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Japanese in 1973 vs 2010

  Tags: Textbooks | Japanese
 Language Learning Forum : Questions About Your Target Languages Post Reply
aabram
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Estonia
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 Message 1 of 8
26 February 2010 at 12:32pm | IP Logged 
I have small request to Japanese speakers. I've come across one old(ish) Japanese
textbook and I'm using it among other sources in my studies. It features quite large
chunks of texts for every chapter and I thought it'd be nice for practicing reading.
However, since the book originates from 1973 I'm curious whether the language (usage)
has changed enough for me to be alert on some things I might encounter in the text.

First text of the book, all three pages of it, can be accessed here:

1st page
2nd page
3rd page


I'd be grateful if you take a look and give your opinion about the style. Is it normal,
is it outdated? Is there something I need to be vary of?

Textbook itself is Учебник японского языка (для продолжающих), част I, Москва 1973.
That explains the general tone, which, no doubt, is familiar to those who know Soviet
era textbooks.



TixhiiDon
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 Message 2 of 8
26 February 2010 at 2:24pm | IP Logged 
Japanese is not my native language but I couldn't see anything, on the first page at
least, that struck me as outdated or unfamiliar. On the other hand, it doesn't read
very
naturally. It seems very wooden and lacks the smoothness that good written Japanese
has.
It's difficult for me to give specific examples (although 立派 is used far too often!)
It's just a sense I have. But then again you're not really likely to get beautifully
written sentences in a language learning textbook so I'm sure it serves its purpose.

What I completely LOVED about it, though, was the tone of socialist propaganda, what
with
the workers building the big new apartment block and the greatest metro in the world.
It's completely fascinating and it makes me want to get a copy of the textbook,
although I guess it's not so easy to find.

EDIT: There are a few strange things - not necessarily outdated, just not very
natural. For example, in conversation people would usually say 道路を渡る, not 道路を
横断する. Similarly, 自動車 is not really used in conversation. Instead you would say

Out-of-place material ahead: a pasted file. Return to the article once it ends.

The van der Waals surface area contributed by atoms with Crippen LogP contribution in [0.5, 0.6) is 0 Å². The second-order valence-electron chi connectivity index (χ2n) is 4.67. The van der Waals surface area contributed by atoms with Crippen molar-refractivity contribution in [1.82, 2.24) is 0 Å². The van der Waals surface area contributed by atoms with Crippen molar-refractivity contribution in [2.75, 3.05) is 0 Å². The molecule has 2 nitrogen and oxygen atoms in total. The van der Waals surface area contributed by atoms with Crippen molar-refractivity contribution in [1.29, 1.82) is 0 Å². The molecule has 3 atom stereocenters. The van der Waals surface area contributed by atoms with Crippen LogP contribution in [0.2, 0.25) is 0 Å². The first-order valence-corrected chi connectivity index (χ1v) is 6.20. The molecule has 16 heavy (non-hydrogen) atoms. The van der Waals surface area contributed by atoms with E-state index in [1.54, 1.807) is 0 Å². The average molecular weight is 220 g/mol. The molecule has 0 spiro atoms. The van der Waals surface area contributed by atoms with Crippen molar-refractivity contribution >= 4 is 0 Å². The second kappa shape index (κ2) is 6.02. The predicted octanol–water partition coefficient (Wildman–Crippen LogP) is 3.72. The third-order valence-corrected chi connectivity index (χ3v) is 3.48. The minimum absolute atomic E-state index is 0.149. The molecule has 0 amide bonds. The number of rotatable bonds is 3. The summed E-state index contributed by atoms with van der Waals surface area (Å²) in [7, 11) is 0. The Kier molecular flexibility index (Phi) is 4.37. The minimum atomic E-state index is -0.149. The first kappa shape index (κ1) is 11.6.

車, even in polite conversation with strangers. Also, I have never heard the phrase お
伺いします used to mean "Excuse me" or "I have a question" as it is here. Maybe お伺い
したいのですが, but even that is rather stilted except in business transactions.


Edited by TixhiiDon on 26 February 2010 at 2:37pm

1 person has voted this message useful



aabram
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 Message 3 of 8
04 March 2010 at 4:40pm | IP Logged 
Thanks for looking into it. I'll bear your warnings in mind. I'll be scanning more so if
you're interested, I could make a PDF out of them and share.



Sayumi
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Japan
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Speaks: Japanese

 
 Message 4 of 8
04 March 2010 at 6:30pm | IP Logged 
That'd be great.

Edited by Sayumi on 04 March 2010 at 6:31pm



Kounotori
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 Message 5 of 8
13 April 2010 at 11:57am | IP Logged 
aabram wrote:
Thanks for looking into it. I'll bear your warnings in mind. I'll be scanning more so if
you're interested, I could make a PDF out of them and share.


Aabram, minne hävisit?

But yeah, a PDF would be awesome.

And I agree that from what I can see, the Japanese in the book isn't outdated, but just run-of-the-mill textbook Japanese, which is only supposed to illustrate grammatical points. Not smooth text, but serves its purpose.



aabram
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Senior Member
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Studies: Mandarin, French

 
 Message 6 of 8
13 April 2010 at 1:22pm | IP Logged 
Tässä ollaan, tässä ollaan.

Thanks for reminding me, I've been postponing it since it's quite a bit of work. Perhaps
this weekend I'll have enough time for it.



Cainntear
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linguafrankly.blogsp
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 Message 7 of 8
13 April 2010 at 2:26pm | IP Logged 
The difference between natural Japanese in 1970 and 2010 will not be that great, but the difference in textbook Japanese will be massive. For a long time, grammar was looked at in a structuralist way, where the rules were all rigid and independent of meaning. This is why it TixhiiDon describes it as "wooden". Modern thinking on language has been influenced by Transformational Grammar and Systemic Functional Grammar, which focus on the meaning that grammatical features add to a sentence, and where the meaning of a single grammatical feature can be changed drastically by what follows (for example, "Sit down" and "Take a seat" both use the imperative mood, but the latter is more polite, more cooperative, almost an offer rather than a command).

This is why phrases like the much ridiculed "the pen of my aunt" aren't seen as often in modern textbooks -- the authors are trying to mimic natural language more closely, rather than producing artificial sentences that serve to demonstrate structure without giving a solid sense of meaning. (They're mostly still pretty wide of the mark, but there has been a steady improvement over the years.)



Monox D. I-Fly
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monoxdifly.iopc.us
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 Message 8 of 8
13 February 2018 at 3:05pm | IP Logged 
TixhiiDon wrote:
For example, in conversation people would usually say 道路を渡る, not 道路を


How are they read and what do they mean?



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